- Developed by Fred D. Davis in 1989
- Extension of the Theory of Reasoned Action (Ajzen & Fishbein 1980)
- Predicts individual adoption and use of new technologies in a work context
- Intention to use new technology is based on 2 factors: perceived usefulness and perceived ease of use.
The Technology Acceptance Model
1. Perceived Usefulness (PU):
Describes the degree to which a person believes that their work performance can be increased by using the system, for example whether the system can help them to complete a task more quickly.
2. Perceived Ease of Use (PEU):
Refers to the extent to which a person has to make a mental or physical effort to use the technology.
TAM 2 and TAM 3
Because of increasing criticism towards the TAM it was extended with additional factors, such as social influence, age and gender, which influence the intention to behave. TAM2 is an Extension of the original Technology Acceptance Model by Venkatesh and Davis in 2000 which also includes external social factors that influence the behavioural intention to use new technology. In 2008, Venkatesh and Bala further extended the model.
Criticism of TAM:
- TAM: Originally developed for the adoption of IT at the workplace, TAM neglects the diverse needs relevant in the voluntary consumer context.
- Especially the lack of subjectivel norms or social impact is a major point of critique on the original TAM.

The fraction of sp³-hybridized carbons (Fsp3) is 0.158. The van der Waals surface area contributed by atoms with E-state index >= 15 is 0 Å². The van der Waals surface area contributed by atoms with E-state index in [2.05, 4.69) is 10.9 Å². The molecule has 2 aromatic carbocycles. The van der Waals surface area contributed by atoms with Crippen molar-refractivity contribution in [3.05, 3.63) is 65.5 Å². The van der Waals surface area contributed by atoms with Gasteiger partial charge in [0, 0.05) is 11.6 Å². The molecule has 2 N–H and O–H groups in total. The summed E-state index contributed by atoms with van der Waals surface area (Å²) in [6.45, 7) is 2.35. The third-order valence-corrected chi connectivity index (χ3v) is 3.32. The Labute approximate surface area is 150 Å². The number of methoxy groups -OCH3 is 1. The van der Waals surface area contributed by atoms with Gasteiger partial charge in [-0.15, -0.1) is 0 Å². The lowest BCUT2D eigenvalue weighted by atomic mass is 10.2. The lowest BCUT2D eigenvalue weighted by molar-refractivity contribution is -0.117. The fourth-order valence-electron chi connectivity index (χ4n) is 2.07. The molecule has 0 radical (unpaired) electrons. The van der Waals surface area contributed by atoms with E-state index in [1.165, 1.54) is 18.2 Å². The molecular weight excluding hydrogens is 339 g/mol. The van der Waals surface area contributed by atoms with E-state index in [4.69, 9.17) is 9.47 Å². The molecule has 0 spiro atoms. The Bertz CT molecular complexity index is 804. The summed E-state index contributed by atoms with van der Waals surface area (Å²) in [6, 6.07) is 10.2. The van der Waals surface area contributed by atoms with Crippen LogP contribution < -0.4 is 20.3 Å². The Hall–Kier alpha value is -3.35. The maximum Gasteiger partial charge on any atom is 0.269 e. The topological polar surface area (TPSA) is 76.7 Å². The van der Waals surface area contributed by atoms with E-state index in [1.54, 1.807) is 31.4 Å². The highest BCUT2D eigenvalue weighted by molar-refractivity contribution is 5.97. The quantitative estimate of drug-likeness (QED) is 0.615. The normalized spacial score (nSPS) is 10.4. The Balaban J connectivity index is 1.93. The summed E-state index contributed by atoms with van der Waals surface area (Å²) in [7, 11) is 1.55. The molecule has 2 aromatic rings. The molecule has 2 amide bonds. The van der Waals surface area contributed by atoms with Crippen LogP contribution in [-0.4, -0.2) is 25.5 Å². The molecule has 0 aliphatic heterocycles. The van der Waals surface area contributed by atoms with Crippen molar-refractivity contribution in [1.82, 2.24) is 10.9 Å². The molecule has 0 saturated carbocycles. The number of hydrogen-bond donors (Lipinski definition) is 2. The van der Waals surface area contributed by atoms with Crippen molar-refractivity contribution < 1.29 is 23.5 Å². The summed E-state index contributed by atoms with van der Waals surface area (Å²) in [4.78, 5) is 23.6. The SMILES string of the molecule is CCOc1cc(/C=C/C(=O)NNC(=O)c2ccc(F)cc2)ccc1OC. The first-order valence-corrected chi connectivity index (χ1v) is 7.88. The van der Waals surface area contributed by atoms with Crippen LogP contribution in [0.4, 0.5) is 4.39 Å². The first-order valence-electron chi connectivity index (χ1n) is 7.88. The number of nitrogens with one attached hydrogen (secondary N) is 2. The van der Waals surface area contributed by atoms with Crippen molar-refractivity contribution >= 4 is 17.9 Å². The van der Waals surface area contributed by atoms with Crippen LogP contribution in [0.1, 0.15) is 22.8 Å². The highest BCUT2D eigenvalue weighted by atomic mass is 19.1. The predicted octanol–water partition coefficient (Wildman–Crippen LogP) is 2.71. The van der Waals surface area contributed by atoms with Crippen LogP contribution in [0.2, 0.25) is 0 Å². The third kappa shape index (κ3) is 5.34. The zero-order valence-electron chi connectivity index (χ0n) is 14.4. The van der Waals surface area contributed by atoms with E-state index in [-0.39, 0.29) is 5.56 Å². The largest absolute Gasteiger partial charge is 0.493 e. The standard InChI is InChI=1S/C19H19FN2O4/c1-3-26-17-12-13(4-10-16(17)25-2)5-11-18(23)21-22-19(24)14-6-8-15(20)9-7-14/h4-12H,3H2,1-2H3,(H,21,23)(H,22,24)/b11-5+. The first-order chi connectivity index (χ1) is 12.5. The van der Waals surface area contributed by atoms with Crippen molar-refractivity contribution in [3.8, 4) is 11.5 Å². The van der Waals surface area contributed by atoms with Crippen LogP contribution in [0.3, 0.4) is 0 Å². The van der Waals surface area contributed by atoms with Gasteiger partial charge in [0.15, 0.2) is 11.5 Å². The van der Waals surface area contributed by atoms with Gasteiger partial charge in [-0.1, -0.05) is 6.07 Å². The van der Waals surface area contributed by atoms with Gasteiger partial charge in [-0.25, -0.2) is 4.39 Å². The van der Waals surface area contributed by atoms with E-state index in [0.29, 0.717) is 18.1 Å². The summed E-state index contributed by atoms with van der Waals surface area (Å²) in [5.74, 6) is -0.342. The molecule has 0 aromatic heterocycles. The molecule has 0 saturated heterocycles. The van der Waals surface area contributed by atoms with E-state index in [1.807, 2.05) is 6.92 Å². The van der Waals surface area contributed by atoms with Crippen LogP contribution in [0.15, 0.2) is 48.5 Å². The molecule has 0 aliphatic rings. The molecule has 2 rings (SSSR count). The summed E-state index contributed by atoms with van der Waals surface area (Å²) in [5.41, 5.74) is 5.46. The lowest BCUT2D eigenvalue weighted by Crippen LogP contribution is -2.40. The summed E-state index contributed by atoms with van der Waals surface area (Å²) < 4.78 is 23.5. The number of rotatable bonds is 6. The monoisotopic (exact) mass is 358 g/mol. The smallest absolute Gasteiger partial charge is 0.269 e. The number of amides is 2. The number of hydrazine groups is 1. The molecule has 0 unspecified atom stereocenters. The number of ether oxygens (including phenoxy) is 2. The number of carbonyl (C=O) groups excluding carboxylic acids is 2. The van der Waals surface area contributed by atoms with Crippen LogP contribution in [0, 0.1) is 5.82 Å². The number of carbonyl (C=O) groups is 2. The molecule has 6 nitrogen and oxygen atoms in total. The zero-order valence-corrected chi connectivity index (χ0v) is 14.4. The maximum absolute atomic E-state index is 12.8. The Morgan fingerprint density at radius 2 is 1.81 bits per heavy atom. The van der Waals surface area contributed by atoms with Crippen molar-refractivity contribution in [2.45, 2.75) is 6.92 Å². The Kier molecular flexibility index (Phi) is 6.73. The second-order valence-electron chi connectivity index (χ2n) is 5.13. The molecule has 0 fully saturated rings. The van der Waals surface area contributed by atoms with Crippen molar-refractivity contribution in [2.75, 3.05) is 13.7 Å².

- The central constructs PU and PEU provide no information about how to make technology more useful and easier to use.
- TAM 2&3: Very complex due to the multitude of factors incorporated
Advantages of TAM:
- TAM 1: Due to its few factors, TAM is easy to comprehend and yet has demonstrated a high level of predictiveness in many contexts.
- TAM 2: Takes external and social influences into consideration as well. There is only a limited body of research, demonstrating the applicability of all factors to different fields of technology.
Field of Application:
- The TAM model refers to IT adoption in workplace situations, which is why this model is mostly used in the context of IT-related and work-related technologies
- TAM 2 and 3 have been successfully applied to a wide variety of innovations, while most studies have only confirmed some of the many proposed constructs.
To learn more about the Technology Acceptance Model visit the sources below:
Venkatesh, V. and Davis, F. D. (2000), “A theoretical extension of the technology acceptance model: Four longitudinal field studies”, Management Science
Venkatesh, V., & Bala, H. (2008). Technology acceptance model 3 and a research agenda on interventions. Decision sciences, 39(2), 273-315.